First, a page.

Sicily’s capital – Palermo – is great even for a one-day visit.
Palermo has an incredibly beautiful architecture that testifies of a rich past and foreign rule. It’s a city with a sizzling mix of cultures and people, with Byzantine mosaics and domes, grand old baroque buildings, churches, and fountains. Renaissance and Norman palaces, Arabic food and souk-like markets, vivid street life, and many choices of restaurants and bars.
You can easily spend hours just wandering around looking and exploring the city. For the kids, there are great playgrounds, small amusementsparks and offcourse icecream.
Quattro Canti and Fontana Pretoria in Palermo’s Historic Center
South of Teatro Massimo and down south to the train station, you will find Palermo’s historic center. Two of the principal streets here are Via Roma and Via Maqueda. The streets in the historic center are often closed off for traffic all the way through Via Maqueda.
Walking south at Via Maqueda you will reach the crossing of Corso Vittorio Emanuele. In this crossing is the Quattro Canti, one of my favorite piazzas in Palermo. (Also called Piazza Vigliena). The piazza has almost four identical facades and fountains representing the four seasons. The piazza is octagonal, with four sides turning to the streets, and four sides of baroque buildings.
Right behind Quattro Canti is the square Piazza Pretoria with the fountain Fontana Pretoria. The fountain is an amazing space, and we spend a long time there just looking at the details of the fountain and the sunlight playing on the buildings around the square. It was equally impressive for an adult as for a child. Our son Sixten had a great time climbing up and down the stairs, and looking at the animals, and mythological figures.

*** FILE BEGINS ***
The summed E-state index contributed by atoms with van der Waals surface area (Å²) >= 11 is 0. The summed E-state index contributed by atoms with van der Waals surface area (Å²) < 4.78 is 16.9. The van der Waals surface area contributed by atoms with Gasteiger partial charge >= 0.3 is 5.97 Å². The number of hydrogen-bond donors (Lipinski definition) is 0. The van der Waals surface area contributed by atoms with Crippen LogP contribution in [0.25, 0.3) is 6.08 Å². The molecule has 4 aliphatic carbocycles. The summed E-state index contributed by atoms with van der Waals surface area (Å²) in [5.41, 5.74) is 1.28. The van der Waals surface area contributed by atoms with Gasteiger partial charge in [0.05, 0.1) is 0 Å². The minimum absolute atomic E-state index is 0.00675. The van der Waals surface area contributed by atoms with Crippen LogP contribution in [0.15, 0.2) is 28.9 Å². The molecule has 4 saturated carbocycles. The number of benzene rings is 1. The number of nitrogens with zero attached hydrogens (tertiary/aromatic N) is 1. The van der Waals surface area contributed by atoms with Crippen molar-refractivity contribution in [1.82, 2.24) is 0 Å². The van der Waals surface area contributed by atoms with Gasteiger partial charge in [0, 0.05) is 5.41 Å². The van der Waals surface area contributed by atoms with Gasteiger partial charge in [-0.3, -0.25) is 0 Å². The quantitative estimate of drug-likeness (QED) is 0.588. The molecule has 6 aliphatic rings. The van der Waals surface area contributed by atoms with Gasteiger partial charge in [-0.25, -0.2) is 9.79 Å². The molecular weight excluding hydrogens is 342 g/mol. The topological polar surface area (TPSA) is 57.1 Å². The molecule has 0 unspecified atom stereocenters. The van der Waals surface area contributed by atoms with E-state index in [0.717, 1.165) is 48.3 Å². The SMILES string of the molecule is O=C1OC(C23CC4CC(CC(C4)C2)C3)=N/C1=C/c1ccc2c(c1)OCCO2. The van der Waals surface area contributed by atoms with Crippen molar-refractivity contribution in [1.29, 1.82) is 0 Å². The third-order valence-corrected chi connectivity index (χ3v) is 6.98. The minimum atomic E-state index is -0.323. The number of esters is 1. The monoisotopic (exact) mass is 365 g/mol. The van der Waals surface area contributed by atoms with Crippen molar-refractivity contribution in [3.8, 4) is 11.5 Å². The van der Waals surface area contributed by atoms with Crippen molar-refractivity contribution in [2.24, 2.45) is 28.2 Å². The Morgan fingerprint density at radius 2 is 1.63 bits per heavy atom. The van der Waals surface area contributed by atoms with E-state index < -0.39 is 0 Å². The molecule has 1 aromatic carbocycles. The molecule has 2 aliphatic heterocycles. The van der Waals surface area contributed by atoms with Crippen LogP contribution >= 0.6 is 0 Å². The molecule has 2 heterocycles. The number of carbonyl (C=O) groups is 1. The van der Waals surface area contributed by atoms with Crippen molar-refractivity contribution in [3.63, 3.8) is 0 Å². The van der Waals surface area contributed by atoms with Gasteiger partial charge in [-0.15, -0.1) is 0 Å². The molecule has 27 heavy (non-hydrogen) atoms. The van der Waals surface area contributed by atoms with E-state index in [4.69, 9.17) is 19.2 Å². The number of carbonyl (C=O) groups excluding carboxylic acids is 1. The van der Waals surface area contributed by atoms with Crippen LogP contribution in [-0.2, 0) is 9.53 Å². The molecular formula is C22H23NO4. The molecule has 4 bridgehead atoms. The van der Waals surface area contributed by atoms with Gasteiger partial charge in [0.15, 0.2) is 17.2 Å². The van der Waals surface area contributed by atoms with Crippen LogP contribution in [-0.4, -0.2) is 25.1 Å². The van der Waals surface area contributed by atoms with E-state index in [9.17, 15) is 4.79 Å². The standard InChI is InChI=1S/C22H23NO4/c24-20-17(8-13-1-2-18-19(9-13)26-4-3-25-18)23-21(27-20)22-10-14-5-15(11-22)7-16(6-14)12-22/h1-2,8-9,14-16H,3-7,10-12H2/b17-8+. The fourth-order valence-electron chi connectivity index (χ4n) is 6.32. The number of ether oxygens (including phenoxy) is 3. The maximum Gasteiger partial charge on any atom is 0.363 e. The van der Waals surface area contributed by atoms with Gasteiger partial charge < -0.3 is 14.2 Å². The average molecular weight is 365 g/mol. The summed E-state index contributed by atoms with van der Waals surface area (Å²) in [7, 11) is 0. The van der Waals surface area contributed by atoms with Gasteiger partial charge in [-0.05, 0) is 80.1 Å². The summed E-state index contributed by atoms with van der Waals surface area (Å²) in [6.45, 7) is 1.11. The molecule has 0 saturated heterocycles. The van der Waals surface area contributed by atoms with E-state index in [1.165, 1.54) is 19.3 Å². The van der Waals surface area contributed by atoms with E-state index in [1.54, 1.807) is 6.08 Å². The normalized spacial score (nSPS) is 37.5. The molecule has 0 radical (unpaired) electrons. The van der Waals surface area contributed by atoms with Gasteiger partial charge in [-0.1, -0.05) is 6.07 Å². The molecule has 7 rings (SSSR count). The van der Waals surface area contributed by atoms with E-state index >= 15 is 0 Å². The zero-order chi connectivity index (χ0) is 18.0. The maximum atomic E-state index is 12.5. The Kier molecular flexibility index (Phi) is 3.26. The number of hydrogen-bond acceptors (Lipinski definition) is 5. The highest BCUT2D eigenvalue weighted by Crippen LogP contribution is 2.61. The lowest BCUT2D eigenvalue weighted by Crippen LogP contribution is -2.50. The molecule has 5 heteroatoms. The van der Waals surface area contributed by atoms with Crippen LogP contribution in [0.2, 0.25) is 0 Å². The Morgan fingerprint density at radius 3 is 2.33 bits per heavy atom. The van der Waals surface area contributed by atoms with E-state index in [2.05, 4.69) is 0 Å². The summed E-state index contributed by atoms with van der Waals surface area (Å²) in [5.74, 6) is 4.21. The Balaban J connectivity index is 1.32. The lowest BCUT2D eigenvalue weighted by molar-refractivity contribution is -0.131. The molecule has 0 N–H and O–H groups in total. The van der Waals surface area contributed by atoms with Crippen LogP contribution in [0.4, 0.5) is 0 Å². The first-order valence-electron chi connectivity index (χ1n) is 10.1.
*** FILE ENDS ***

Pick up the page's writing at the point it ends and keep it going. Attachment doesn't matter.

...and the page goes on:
Markets in Palermo
I love the souk alike markets in Palermo. It’s a great place for getting all the senses stimulated. Talking, laughter, a smell of spices, fresh fruit, and shouting vendors.
Mercato del Capo starts at Via Volturno and Via Porta Carini and runs all the way of Via Sant’Agostino. The street market is colorful and a mix of fruit, fish, cheese and meat vendors, with some stall with household goods. In Via Sant’Agostino you will find mostly clothes, but nothing interesting – I thought. (I like to explore for a good find at a flea market, and to find second-hand clothes).
We did a little walk over to the Mercato delle Pulci – the closest you get to a flea market street in Palermo. Here you’ll find mostly old antiques and lamps – but it seemed almost to be the “same” lamps in each of the little shops.
For a good second-hand market- with clothes, I recommend the market in Catania, if you get to that area of Sicily. It’s on every day and has all sorts of new and used clothes, and of course vegetables, fruits, and fish.
The Ballaro market is the oldest food market of Palermo (it’s a thousand years old). Go there in the morning, where the activity is highest and each vendor put on a show to sell his goods.
Food in Palermo
Matias loves to try all local food as he is a real foodie. The Palermo specialty is street food. The classics to try are: Panelle, which is fried cheek pea dough, and Pane ‘ca meusa, spleen, and lung fried in lard and filled in a roll with pecorino and a bit of lemon, and Sfincione, a focaccia with tomato sauce and breadcrumbs that is referred to as Sicilian pizza, as it originates from Sicily.